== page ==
As married couples share their lives in Rhode Island, they make decisions based on their shared needs. This applies to many different parts of the marriage, but in particular, it applies to how much money they need to earn combined to live the lifestyle they are living. As a couple, they may not each need to earn as much individually to still meet their combined needs. Because of this only one spouse may work or one spouse may work full-time while the other works part-time.
If the couple ever goes through a divorce, they will no longer share incomes and households. This can put a spouse who has not worked as much during the marriage in a very difficult situation. In these situations, the spouse who worked may need to pay the other spouse alimony.
Factors used to determine alimony
Whether alimony is awarded to one spouse as well as the amount and duration of the spousal maintenance award depends on the analysis of a number of different factors. These include, but are not limited to:
- The length of the marriage.
- The age, work history, education, skills and how likely a spouse is to be employed after the marriage.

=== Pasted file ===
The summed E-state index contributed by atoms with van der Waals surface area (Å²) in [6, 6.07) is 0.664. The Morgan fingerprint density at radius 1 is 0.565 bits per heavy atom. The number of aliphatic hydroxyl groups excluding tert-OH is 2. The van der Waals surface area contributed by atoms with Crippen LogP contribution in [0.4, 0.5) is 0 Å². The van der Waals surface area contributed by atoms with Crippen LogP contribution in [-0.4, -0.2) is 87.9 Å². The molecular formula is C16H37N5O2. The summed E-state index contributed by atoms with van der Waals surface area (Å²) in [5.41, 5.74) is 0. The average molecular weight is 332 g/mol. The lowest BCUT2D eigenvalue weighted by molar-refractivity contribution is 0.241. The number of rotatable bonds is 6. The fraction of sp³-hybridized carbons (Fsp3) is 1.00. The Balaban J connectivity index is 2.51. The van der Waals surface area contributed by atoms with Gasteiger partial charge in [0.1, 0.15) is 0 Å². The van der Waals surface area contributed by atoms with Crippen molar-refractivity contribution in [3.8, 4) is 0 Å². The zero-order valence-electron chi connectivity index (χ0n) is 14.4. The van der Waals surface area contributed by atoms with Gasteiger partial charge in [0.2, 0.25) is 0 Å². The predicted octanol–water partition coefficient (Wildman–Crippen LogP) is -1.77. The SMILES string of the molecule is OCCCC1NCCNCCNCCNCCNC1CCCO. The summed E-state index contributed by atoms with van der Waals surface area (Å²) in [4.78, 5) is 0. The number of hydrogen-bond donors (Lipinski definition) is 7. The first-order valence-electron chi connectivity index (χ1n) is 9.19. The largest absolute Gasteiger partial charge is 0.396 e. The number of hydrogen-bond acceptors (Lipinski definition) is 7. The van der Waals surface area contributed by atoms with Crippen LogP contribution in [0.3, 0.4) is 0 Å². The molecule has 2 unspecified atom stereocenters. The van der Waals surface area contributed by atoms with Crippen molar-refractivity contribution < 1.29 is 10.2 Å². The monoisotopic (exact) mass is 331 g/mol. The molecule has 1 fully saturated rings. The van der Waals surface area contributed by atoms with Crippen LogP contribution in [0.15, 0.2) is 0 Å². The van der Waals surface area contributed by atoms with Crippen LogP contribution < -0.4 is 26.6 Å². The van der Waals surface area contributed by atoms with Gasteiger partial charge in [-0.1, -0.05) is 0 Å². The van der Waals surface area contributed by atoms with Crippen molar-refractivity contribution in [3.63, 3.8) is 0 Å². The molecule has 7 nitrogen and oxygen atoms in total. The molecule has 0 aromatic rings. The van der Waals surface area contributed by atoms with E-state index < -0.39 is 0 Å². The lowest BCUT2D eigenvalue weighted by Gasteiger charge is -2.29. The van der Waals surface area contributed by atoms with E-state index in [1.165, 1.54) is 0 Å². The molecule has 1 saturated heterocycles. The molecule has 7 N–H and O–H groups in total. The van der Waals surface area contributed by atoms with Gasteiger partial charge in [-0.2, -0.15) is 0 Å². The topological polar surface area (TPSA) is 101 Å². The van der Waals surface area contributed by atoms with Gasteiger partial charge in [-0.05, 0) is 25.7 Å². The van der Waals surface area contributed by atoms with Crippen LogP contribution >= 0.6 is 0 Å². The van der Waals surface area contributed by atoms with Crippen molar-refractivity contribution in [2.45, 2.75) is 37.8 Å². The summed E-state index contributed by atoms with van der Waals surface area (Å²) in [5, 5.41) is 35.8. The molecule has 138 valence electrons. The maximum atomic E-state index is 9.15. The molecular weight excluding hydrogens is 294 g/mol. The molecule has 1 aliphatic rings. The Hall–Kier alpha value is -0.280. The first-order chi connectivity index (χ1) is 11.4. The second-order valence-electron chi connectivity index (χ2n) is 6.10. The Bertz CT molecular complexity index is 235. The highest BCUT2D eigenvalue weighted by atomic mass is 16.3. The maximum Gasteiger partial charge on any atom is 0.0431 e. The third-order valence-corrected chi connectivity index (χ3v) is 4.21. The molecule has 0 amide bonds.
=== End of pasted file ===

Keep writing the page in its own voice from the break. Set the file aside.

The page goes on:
- The amount of time and training that a spouse would need to gain meaningful employment.
- The needs and liabilities of each spouse.
- Whether one spouse is unable to work as much due to the need for them to care for the children.
- The standard of living during the marriage.
- The ability of the paying spouses to pay alimony taking into account their income, debts, assets and the standard of living during the marriage.
- Any other factors the court deems just and proper.
Alimony is a very fact-specific determination in Rhode Island. There is no set formula to use to determine the amount and duration of alimony and is based on analyzing the specific circumstances of the marriage. Experienced attorneys understand the factors used to determine alimony and how they are applied. Consulting with one may be beneficial.